Donald Trump is a madman: The President's Wednesday Twitter spasm confirms what many Americans have long suspected
After his latest spasm of deranged tweets, only those completely under his spell can deny what growing numbers of Americans have long suspected: The President of the United States is profoundly unstable. He is mad. He is, by any honest layman’s definition, mentally unwell and viciously lashing out.
Some might say we are just suffering through the umpteenth canny, calculated presidential eruption designed to distract the nation from special counsel Robert Mueller’s investigation, or perhaps from unpopular legislation working its way through Congress.
Quite possible. But Occam’s razor, and the sheer strangeness of Trump’s behavior, leads us to conclude that we are witnessing signs of mania.
Early Wednesday morning, Donald Trump or whomever was manning his Twitter account retweeted, seemingly at random, three videos of supposed violence against Christians by Muslims.
At least one of those was long ago debunked. The words of the tweet spread to Trump’s 43.6 million followers referred to a violent young man pictured in a video as a “Muslim migrant.” The perpetrator appears to have been neither a Muslim nor a migrant.
Trump is broadcasting discredited hate videos even as he now tells multiple people in his inner circle that the real, verified “Access Hollywood” video in which he boasted of grabbing women “by the p---y” — words for which he has already publicly apologized — was falsified.
By engaging in the little Islamophobia-fest, Trump amplified the handiwork of a leader of Britain First, a fringe, far-right political movement that is the rough equivalent of America’s white nationalist alt-right.
Trump wasn’t done. Just before 7 a.m., he urged the nation to “boycott Fake News CNN” — the nation’s most powerful person targeting a media company that happens to be locked in a legal fight with his own Justice Department over a merger.
Then, upon learning of the firing of NBC’s Matt Lauer for workplace sexual harassment, came the real unraveling.
“When will the top executives at NBC & Comcast be fired for putting out so much Fake News. Check out Andy Lack’s past!” he tweeted, aiming unhinged ire at the network’s news boss.
This is a day after North Korea fired what was, by all accounts, an ICBM. During a week when Congress is in the throes of delicate negotiations on taxes and the budget.
And before our eyes, the President is spinning in a Tasmanian devil’s rage about American news networks.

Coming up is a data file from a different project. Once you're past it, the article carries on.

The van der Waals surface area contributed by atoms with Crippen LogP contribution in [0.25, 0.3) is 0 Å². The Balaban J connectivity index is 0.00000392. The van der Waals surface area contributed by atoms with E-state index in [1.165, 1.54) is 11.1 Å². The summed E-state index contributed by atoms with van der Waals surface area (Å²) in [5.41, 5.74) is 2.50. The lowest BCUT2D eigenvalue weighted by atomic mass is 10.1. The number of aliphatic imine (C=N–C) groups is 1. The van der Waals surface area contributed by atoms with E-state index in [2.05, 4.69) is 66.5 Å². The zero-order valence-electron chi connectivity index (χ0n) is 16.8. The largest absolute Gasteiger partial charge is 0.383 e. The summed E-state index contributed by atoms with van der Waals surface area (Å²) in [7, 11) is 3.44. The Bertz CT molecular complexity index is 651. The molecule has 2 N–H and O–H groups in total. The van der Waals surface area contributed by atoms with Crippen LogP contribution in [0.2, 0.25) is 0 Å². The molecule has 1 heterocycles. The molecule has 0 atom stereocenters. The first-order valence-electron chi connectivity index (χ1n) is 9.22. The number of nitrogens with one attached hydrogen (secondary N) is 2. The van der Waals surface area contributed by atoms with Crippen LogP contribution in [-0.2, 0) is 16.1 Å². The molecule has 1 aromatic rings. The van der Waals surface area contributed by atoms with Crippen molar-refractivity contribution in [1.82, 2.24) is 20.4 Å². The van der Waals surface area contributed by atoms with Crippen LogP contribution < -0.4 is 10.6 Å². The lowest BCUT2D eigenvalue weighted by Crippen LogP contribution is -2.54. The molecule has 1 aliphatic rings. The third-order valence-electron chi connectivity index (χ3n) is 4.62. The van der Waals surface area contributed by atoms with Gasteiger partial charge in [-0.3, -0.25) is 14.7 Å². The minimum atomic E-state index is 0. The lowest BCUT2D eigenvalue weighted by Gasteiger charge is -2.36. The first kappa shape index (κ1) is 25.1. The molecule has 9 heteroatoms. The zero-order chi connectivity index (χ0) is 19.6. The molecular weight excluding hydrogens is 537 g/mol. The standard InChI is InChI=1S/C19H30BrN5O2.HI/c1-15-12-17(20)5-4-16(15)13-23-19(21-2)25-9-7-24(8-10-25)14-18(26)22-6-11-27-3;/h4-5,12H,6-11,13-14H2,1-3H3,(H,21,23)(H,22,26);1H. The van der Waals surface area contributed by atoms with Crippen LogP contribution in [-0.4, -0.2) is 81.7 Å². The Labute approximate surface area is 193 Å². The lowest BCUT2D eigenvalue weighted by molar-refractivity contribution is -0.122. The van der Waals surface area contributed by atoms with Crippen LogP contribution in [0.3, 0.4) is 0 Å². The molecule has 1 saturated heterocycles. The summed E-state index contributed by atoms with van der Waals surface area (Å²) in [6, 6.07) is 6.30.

There was more.
“When will the Fake News practitioners at NBC be terminating the contract of Phil Griffin?” Trump then tweeted — demanding the firing of a private citizen who happens to run MSNBC, a news channel he hates.
“And will they terminate low ratings Joe Scarborough based on the ‘unsolved mystery’ that took place in Florida years ago? Investigate!”
Stop. Read it again. Google it if you must.
The President of the United States just casually accused a congressman-turned-TV-host of murder because an intern died in his Florida office in 2001.
It is a terrible shame that we have to address the substance of this base smear, but these are the indignities forced upon all of us in the age of Donald Trump.
Lori Klausutis, 28, was found dead behind a desk. An autopsy was conducted: She had been feeling unwell; she had heart problems that caused her to fall and hit her head. That is what the medical examiner concluded, finding no signs of foul play.
There is no evidence connecting Scarborough, who barely knew Klausutis, to her death. None. Zero. Zip.
Just like there is no credible evidence connecting Donald Trump to the alleged rape of a 13-year-old girl in 1996, a crime of which he was accused in a since-dropped civil lawsuit that has never held up to scrutiny.
One might think a man falsely accused of such a serious crime, who pledged to “open up” libel laws to make it easier for public figures like him and Scarborough to sue people who spread lies about them, would think twice before hurling such an incendiary false charge at someone else.
To think that is to assume that Donald Trump is well. He is not well.